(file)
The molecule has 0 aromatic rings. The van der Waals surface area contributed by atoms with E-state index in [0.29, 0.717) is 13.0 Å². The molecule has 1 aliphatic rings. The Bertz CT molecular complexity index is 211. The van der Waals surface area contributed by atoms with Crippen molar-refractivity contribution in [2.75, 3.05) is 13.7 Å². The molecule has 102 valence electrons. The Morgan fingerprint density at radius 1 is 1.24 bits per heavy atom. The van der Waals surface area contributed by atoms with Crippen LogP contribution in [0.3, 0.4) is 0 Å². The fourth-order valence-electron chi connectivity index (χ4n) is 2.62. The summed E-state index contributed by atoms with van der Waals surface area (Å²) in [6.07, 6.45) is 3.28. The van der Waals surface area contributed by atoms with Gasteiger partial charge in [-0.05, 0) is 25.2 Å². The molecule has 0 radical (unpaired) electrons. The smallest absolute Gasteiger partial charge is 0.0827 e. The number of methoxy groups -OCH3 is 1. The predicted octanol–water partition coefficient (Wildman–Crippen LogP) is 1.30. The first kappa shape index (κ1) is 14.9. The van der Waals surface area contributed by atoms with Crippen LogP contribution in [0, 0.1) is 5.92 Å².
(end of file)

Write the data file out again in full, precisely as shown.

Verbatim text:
The molecule has 0 aromatic rings. The van der Waals surface area contributed by atoms with E-state index in [0.29, 0.717) is 13.0 Å². The molecule has 1 aliphatic rings. The Bertz CT molecular complexity index is 211. The van der Waals surface area contributed by atoms with Crippen molar-refractivity contribution in [2.75, 3.05) is 13.7 Å². The molecule has 102 valence electrons. The Morgan fingerprint density at radius 1 is 1.24 bits per heavy atom. The van der Waals surface area contributed by atoms with Crippen LogP contribution in [0.3, 0.4) is 0 Å². The fourth-order valence-electron chi connectivity index (χ4n) is 2.62. The summed E-state index contributed by atoms with van der Waals surface area (Å²) in [6.07, 6.45) is 3.28. The van der Waals surface area contributed by atoms with Gasteiger partial charge in [-0.05, 0) is 25.2 Å². The molecule has 0 radical (unpaired) electrons. The smallest absolute Gasteiger partial charge is 0.0827 e. The number of methoxy groups -OCH3 is 1. The predicted octanol–water partition coefficient (Wildman–Crippen LogP) is 1.30. The first kappa shape index (κ1) is 14.9. The van der Waals surface area contributed by atoms with Crippen LogP contribution in [0, 0.1) is 5.92 Å².